Parking5 5924 Asphalt

    Community Hall 1 130 Concrete

    PACCAR 1 9370 Concrete

    15

  • Pullman Pervious Locations

    Site 2014 Average (in/hr)

    Winters Experienced by

    2014 Testing

    2015 Average (in/hr)

    Winters Experienced by

    2015 TestingValley Playfields East

    498 4 178 5

    Valley Playfields Center

    594 3 no data 4

    VetMed Circle 413 3 234 4

    ADA Parking Lot (asphalt)

    123 3 no data 4

    Sloan Hall Sidewalk

    513 2 233* 3

    Community Hall Sidewalk

    1820 0

    PACCAR 977 0

    16

    Locations were not chosen randomly and therefore the numbers may be biased to clogged areas.

    *This data point reflects a partial cleaning of the pervious installation.

    Prior to cleaning, this value was likely closer to about 190 in/hr.

    Haselbach, 2016. Low Impact Development Feasibility Project on the WSU Pullman Campus,

    Final report to Washington State Department of Ecology.

  • Cleaned Sloan! Woohoo!

    September 2015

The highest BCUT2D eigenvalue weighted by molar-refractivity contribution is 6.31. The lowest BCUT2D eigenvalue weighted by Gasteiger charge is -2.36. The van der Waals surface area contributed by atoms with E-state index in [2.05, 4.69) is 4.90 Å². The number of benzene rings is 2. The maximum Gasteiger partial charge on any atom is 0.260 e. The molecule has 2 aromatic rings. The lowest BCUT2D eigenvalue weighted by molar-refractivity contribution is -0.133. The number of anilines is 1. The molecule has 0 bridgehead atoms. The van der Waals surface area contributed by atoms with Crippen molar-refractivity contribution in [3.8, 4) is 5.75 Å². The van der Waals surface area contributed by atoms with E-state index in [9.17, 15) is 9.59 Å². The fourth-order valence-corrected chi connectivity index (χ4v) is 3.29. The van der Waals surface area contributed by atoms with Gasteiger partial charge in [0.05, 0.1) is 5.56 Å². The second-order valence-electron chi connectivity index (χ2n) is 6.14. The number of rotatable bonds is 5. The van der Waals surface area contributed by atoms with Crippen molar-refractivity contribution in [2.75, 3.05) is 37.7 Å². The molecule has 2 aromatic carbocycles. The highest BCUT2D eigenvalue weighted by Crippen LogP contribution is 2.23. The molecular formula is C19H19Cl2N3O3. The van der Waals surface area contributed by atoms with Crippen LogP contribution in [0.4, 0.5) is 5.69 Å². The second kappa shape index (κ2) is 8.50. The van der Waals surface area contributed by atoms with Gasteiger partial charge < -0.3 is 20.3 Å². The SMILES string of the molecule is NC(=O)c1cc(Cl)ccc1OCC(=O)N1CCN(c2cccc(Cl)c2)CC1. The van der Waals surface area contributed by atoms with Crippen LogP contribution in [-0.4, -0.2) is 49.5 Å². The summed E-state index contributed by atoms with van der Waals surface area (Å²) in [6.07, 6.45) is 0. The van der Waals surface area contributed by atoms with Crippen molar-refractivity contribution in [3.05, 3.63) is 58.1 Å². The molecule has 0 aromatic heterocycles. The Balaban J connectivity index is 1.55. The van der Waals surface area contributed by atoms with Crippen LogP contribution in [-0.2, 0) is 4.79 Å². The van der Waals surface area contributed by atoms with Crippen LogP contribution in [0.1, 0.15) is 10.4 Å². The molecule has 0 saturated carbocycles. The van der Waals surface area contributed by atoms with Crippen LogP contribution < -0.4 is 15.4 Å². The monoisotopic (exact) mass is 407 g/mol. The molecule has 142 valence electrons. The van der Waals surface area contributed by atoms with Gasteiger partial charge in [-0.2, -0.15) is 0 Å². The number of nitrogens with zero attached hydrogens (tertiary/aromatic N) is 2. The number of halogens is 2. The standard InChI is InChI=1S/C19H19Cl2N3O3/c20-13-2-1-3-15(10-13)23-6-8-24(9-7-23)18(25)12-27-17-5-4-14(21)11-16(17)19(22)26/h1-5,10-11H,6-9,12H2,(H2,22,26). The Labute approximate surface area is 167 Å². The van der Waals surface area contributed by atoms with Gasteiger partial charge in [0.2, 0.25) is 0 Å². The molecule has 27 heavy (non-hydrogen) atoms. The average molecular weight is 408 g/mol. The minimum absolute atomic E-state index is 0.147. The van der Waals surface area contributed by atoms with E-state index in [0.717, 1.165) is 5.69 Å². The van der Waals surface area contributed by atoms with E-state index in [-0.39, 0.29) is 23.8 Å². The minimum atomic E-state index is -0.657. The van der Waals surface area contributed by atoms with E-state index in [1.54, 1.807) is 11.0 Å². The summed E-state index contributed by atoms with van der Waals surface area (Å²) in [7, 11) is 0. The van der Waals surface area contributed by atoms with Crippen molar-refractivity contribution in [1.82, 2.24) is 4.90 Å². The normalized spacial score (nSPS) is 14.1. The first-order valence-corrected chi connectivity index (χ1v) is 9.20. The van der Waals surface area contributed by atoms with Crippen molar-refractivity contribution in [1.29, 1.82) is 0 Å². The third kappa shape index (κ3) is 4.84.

Hose and Nozzle

    Upper ~15 feet

    Lower ~20 feet

    Just as fast now as center portion which has

    not been cleaned after 3 winters, but still

    functioning well.

    17

  • Sloan Infiltration Testing 2014

    Time (Seconds)

    Test

    location

    number

    Pre-

    wetTest

    5 gal

    Infiltration Rate

    (in/hr)1 gal

    1 604 620 12

    2 21.6 185.5 198

    3 13.33 82.9 444

    4 9.43 51.8 710

    5 8.96 51.87 709

    6 10.61 52.85 696

    7 10.61 69.45 530

    Haselbach, L. and Werner, B.,

    Pervious Concrete Performance in

    Eastern Washington: Surface

    Infiltration, Proceedings ASCE Low

    Impact Development Conference,

    Houston Texas, January 2015.

  • Sloan Temperature Impacts?

    19

    Werner, B. and Haselbach, L. Temperature and testing impacts on surface infiltration rates

    of pervious concrete, under development. J Cold Regions Engr.

  • Clogging with Time at Sloan

    20

    Werner, B. and Haselbach, L.(2016) Temperature and testing impacts on surface infiltration rates of

    pervious concrete, submitted Special Issue on Environmental Sustainability of Transportation Infrastructure in

    Cold Climates, ASCE J of Cold Regions Engineering

  • ASTM C1701 Alpha and Beta Tests

    21